Feb 10, 2017

Senators hit Yahoo for response on data breach queries

Yahoo chief Marissa Mayer (Magnus Höij / Flickr Creative Commons)

Two Republican senators, including the chair of the chamber's Commerce Committee, aren't pleased with Yahoo's response to their inquiries about a pair of massive data breaches that exposed the company's users.

"Despite several inquiries by Committee staff seeking information about the security of Yahoo! user accounts, company officials have thus far been unable to provide answers to many basic questions about the reported breaches," said Sen. John Thune and Sen. Jerry Moran in a letter to CEO Marissa Mayer, adding that "Yahoo!'s recent, last-minute cancellation of a planned congressional staff briefing ... has prompted concerns about the company's willingness to deal with Congress with complete candor about these recent events."

Key context: The senators want information related to two different data breaches, one that occurred in 2013 and affected more than a billion users and another in 2014 that hit 500 million users.

What's next: The senators have asked for answers to their questions by February 23. "We're in receipt of the letter, reviewing it and will respond as appropriate," said a spokesperson for the company in an email.

The bigger picture: Questions about the data breaches and whether Yahoo appropriately disclosed them have roiled its proposed combination with Verizon.

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Situational awareness

Photo: Brett Carlsen/Getty Images

Catch up on today's biggest news:

  1. Mike Bloomberg offers to release women from 3 NDAs
  2. Wells Fargo to pay $3 billion to settle consumer abuse charges
  3. Bloomberg campaign says Tennessee vandalism "echoes language" from Bernie supporters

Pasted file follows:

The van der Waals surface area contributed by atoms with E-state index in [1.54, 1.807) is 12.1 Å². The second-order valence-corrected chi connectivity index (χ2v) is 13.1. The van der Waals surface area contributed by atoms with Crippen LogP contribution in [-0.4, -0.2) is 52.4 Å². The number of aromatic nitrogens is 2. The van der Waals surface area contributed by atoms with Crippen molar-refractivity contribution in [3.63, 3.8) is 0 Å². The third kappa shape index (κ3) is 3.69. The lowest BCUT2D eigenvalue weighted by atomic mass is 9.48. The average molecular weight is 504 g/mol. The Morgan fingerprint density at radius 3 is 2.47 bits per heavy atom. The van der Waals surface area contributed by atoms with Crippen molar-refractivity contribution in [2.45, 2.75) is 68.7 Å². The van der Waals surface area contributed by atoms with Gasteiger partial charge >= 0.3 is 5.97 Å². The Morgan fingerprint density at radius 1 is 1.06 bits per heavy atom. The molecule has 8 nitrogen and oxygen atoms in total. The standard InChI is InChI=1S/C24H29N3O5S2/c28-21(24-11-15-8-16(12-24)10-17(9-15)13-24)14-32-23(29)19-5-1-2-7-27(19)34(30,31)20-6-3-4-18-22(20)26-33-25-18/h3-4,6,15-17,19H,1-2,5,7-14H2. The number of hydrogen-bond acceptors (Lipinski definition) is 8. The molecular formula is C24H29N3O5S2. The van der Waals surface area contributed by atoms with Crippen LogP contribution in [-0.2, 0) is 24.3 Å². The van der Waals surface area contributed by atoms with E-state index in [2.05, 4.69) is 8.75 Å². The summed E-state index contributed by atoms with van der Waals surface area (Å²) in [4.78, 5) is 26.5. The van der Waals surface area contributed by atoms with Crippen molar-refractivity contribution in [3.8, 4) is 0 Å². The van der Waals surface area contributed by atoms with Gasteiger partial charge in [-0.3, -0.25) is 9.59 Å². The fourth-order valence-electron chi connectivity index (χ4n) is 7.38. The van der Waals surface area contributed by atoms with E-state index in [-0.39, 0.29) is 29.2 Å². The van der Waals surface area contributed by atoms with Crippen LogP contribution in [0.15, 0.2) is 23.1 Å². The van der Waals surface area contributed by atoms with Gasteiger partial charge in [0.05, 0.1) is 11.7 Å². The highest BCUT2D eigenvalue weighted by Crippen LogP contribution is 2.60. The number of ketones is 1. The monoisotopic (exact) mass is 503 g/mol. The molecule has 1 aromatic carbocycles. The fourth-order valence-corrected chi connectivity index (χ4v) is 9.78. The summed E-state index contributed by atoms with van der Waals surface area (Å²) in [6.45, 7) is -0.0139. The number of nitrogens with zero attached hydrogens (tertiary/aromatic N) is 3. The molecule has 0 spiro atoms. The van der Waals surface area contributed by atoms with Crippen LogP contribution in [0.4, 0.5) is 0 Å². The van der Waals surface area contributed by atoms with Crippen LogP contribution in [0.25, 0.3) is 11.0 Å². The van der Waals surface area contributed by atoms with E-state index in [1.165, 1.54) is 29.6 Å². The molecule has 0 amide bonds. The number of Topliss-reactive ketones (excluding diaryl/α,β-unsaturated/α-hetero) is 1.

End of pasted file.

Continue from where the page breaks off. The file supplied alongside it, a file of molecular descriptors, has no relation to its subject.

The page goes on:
4. Scoop: New White House personnel chief tells Cabinet liaisons to target Never Trumpers
  5. Nearly half of Republicans support pardoning Roger Stone

Wells Fargo agrees to pay $3 billion to settle consumer abuse charges

Clients use an ATM at a Wells Fargo Bank in Los Angeles, Calif. Photo: Ronen Tivony/SOPA Images/LightRocket via Getty Images

Wells Fargo agreed to a pay a combined $3 billion to the Justice Department and the Securities and Exchange Commission on Friday for opening millions of fake customer accounts between 2002 and 2016, the SEC said in a press release.

The big picture: The fine "is among the largest corporate penalties reached during the Trump administration," the Washington Post reports.

Bloomberg offers to release women from 3 nondisclosure agreements

Mike Bloomberg. Photo: Brett Carlsen/Getty Images

Mike Bloomberg said Friday his company will release women identified to have signed three nondisclosure agreements so they can publicly discuss their allegations against him if they wish.

Why it matters, via Axios' Margaret Talev: Bloomberg’s shift in policy toward NDAs comes as he tries to stanch his loss of female support after the Las Vegas debate. It is an effort to separate the total number of harassment and culture complaints at the large company from those directed at him personally. That could reframe the criticism against him, but also protect the company from legal fallout if all past NDAs were placed in jeopardy.